Slide 1
Review: Retribution Body, "Baphomet"

By Steve Dewhurst

For Baphomet‘s creation, Matthew Azevedo decamped to Methuen Memorial Music Hall, replete with its 160 year old Great Organ and famed four-second reverberation.

Pete Swanson
A Folk Music of Sorts: An Interview with Zefan Sramek of Precipitation

By Jason Cabaniss

"For much of my work, both musical and otherwise, the notion of place is very important. That’s one of the reasons I like using field recordings."

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Inbox #10: Real Life Ambient Top 10

By Emmerich Anklam

Greil Marcus, whose books like Mystery Train and Lipstick Traces and The History of Rock ‘n’ Roll in Ten Songs deepen the mysteries of rock music instead of explaining them away, has kept up his Real Life Rock Top 10 column with few interruptions for more than thirty-five years. This edition of The Inbox is structured after his column and dedicated to him.

Slide 2
Guest Playlist #08: H. Anthony Hildebrand

By Steve Dewhurst

“The first album I was given was Rolf Harris’ Greatest Hits... that’s how not cool the music happening at our house was."

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Various Artists, “Sounds from the Black Lodge: A Tribute to Twin Peaks”

Do I need an excuse to talk about Twin Peaks? No, not really.  Is this review an excuse for me to talk about Twin Peaks? Pretty much.

Truthfully, I probably wouldn’t enjoy this compilation by Santiago, Chile’s No Problema Tapes (curated by ASVMR, who also features) half as much were it not for my undying obsession with David Lynch’s masterpiece, but I’m a sucker for anything that references Twin Peaks in any form, if only for my unwarranted satisfaction at then being able to speak at length about said reference and how it connects to the series to anyone in the vicinity.  Which is regularly no one.

It was actually Agent Cooper himself who turned me onto Sounds From the Black Lodge (the Black Lodge, you see, appears to be this kind of purgatorial hive of concentrated evil… sorry, I’ll stop), or Kyle MacLachlan at least,  who tweeted recently that the collection was a “cool project,” and sent me scrambling to check it out. Coop’s right, it is a cool project, and substantial. At 25 tracks across four sides, each by a different representative of the vaporwave world, and with noms de guerre featuring all manner of symbols it’s taken me some time to track down across my keyboard, this is a ride not unlike a Lynch movie itself; you can dive in at any point and it will likely make just as much sense as it would had you taken the conventional route.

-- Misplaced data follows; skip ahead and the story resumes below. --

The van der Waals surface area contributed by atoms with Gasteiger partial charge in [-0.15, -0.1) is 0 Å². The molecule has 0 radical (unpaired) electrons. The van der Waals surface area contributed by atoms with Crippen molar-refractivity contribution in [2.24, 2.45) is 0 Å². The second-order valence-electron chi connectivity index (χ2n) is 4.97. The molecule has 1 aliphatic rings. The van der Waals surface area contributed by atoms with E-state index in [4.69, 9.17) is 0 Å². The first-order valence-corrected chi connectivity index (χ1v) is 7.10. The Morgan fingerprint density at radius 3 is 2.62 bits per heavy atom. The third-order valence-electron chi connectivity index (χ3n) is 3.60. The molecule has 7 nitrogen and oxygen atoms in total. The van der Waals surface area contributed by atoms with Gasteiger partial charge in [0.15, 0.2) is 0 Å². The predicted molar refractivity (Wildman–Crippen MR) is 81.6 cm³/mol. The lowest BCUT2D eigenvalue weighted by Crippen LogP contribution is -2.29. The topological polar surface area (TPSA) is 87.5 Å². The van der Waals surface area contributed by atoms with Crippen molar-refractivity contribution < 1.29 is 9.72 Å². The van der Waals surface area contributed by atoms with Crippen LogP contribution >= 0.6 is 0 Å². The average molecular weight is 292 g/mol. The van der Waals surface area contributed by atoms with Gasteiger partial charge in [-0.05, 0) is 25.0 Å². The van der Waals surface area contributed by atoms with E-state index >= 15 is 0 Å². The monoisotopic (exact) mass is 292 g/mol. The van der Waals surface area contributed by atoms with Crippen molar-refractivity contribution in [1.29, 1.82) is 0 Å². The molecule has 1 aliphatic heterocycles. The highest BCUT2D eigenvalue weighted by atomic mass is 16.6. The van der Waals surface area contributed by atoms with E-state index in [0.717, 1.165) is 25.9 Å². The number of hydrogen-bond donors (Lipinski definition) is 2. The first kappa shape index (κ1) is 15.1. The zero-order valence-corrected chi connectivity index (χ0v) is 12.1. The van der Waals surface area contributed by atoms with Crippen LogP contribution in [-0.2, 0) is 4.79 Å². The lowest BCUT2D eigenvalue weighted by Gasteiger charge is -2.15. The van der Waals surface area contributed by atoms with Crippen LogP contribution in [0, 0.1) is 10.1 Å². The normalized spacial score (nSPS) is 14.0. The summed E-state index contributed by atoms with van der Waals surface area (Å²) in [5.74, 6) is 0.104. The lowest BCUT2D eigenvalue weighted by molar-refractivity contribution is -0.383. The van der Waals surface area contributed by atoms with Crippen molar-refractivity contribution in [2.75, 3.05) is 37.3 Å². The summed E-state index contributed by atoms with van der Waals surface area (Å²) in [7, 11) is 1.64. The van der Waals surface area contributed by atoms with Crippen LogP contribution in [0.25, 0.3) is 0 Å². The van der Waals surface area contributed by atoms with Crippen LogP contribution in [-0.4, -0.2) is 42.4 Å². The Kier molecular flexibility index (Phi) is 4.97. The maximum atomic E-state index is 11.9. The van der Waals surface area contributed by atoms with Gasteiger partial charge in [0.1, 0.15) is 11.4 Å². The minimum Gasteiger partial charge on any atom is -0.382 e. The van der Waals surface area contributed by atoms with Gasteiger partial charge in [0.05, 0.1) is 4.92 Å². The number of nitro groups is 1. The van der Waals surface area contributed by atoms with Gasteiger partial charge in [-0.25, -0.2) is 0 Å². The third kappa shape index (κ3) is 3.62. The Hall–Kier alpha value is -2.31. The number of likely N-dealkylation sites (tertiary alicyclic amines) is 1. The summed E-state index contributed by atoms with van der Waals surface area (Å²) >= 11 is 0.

Many, but not all, of these tracks take direct samples from Twin Peaks, whether that be sections of dialogue or portions of Angelo Badalamenti‘s famed score.  Others take thematic cues or bury obscure allusions deep within.  As one might expect, 2017’s astounding Twin Peaks: The Return is the main influence on the contributors here, as is immediately made clear by First Kings‘ opener “And Dark Within,” which takes its title and samples from The Return‘s infamous eighth episode.

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ASVMR doubles down on the electricity in “Dougie’s Theme,” sending shocks across one of Badalamenti’s haunted jazz tunes, many of which are used – or at the very least invoked – by others across the compilation.  MEZ, for example, stutters and jerks through “Audrey’s Dance,”  and Soul▲Craft contributes one of the more affecting tracks with the piano-laden “Forest Trance,” using elements of “Laura Palmer’s Theme.”  Meanwhile, CHROM ’47 takes Julee Cruise for a slink around “Sleuthin’,” and “I Am The Arm” by Inappropriate King Live (who I take to be from Fire-Toolz‘s stable of pseudonyms) is all about David Lynch and Dean Hurley’s own sound design for the titular character and snippets of dialogue from the Red Room .  It is easily the most terrifying track on the album.

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It is hard to think of a more appropriate genre than vaporwave, a kind of dystopian muzak designed to play out in the corners of the listener’s conscience, to pay tribute to Twin Peaks. Badalamenti’s syrupy score owes so much to the abysmal soap operas Lynch sent up with Invitation To Love (and Twin Peaks became for much of its maligned second season) it could be classed as vaporwave itself.  Classics like “Falling” always sounded so at odds with the series’ content it only served to heighten the terror, and I think the same can be said for the very particular style Lynch demands from certain actors (seriously, what the fuck?), which might well be the vaporwave ideal personified.  This slight off-ness is precisely what makes both Lynch’s and vaporwave’s hypnogogic statements so effective – just as Pete Martell might follow an interview concerning a girl’s brutal murder with a cheerful warning about fish in the coffee, artists like Australia’s blacclodge can subtly introduce dread into an otherwise pleasant paean to Margaret Lanterman.

Exactly like its inspiration, Sounds From The Black Lodge is uneven, frustrating and hard to grasp.  You will find yourself lost as you listen and you will often come to the realisation your attention has wandered elsewhere.  You will be bored at times, and you will wonder whether you are actually enjoying the album at all. You will also be intrigued, gripped, scared and thrilled.  Upon repeat listens you will be gripped by what you once fell asleep to; you will be scared by what once had no effect at all.

Now who wants to talk theories?